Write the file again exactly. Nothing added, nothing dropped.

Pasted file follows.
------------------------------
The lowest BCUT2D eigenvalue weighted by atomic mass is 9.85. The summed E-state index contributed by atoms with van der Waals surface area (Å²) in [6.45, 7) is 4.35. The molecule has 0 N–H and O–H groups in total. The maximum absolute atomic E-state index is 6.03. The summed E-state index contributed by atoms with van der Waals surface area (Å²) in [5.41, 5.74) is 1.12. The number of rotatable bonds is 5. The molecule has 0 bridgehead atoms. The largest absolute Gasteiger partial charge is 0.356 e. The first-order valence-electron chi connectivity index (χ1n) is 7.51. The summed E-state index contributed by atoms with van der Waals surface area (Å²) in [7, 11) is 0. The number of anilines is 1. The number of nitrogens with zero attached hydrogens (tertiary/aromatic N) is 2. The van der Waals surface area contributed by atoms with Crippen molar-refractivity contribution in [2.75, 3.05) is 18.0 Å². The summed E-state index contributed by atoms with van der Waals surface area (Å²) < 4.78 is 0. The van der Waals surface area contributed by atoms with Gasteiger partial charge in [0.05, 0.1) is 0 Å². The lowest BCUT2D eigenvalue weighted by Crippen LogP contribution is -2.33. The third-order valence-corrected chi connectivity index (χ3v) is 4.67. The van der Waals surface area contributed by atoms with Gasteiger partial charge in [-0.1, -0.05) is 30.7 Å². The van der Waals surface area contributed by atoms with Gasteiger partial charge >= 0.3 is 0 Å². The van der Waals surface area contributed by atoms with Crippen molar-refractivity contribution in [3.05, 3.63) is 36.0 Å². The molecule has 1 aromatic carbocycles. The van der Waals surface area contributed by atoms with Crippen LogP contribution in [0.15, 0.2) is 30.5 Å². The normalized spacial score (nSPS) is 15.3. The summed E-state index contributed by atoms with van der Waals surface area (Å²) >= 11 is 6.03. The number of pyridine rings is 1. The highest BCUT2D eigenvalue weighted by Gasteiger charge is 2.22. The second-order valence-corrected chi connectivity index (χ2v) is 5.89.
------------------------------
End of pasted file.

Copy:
The lowest BCUT2D eigenvalue weighted by atomic mass is 9.85. The summed E-state index contributed by atoms with van der Waals surface area (Å²) in [6.45, 7) is 4.35. The molecule has 0 N–H and O–H groups in total. The maximum absolute atomic E-state index is 6.03. The summed E-state index contributed by atoms with van der Waals surface area (Å²) in [5.41, 5.74) is 1.12. The number of rotatable bonds is 5. The molecule has 0 bridgehead atoms. The largest absolute Gasteiger partial charge is 0.356 e. The first-order valence-electron chi connectivity index (χ1n) is 7.51. The summed E-state index contributed by atoms with van der Waals surface area (Å²) in [7, 11) is 0. The number of anilines is 1. The number of nitrogens with zero attached hydrogens (tertiary/aromatic N) is 2. The van der Waals surface area contributed by atoms with Crippen molar-refractivity contribution in [2.75, 3.05) is 18.0 Å². The summed E-state index contributed by atoms with van der Waals surface area (Å²) < 4.78 is 0. The van der Waals surface area contributed by atoms with Gasteiger partial charge in [0.05, 0.1) is 0 Å². The lowest BCUT2D eigenvalue weighted by Crippen LogP contribution is -2.33. The third-order valence-corrected chi connectivity index (χ3v) is 4.67. The van der Waals surface area contributed by atoms with Gasteiger partial charge in [-0.1, -0.05) is 30.7 Å². The van der Waals surface area contributed by atoms with Gasteiger partial charge >= 0.3 is 0 Å². The van der Waals surface area contributed by atoms with Crippen molar-refractivity contribution in [3.05, 3.63) is 36.0 Å². The molecule has 1 aromatic carbocycles. The van der Waals surface area contributed by atoms with Crippen LogP contribution in [0.15, 0.2) is 30.5 Å². The normalized spacial score (nSPS) is 15.3. The summed E-state index contributed by atoms with van der Waals surface area (Å²) >= 11 is 6.03. The number of pyridine rings is 1. The highest BCUT2D eigenvalue weighted by Gasteiger charge is 2.22. The second-order valence-corrected chi connectivity index (χ2v) is 5.89.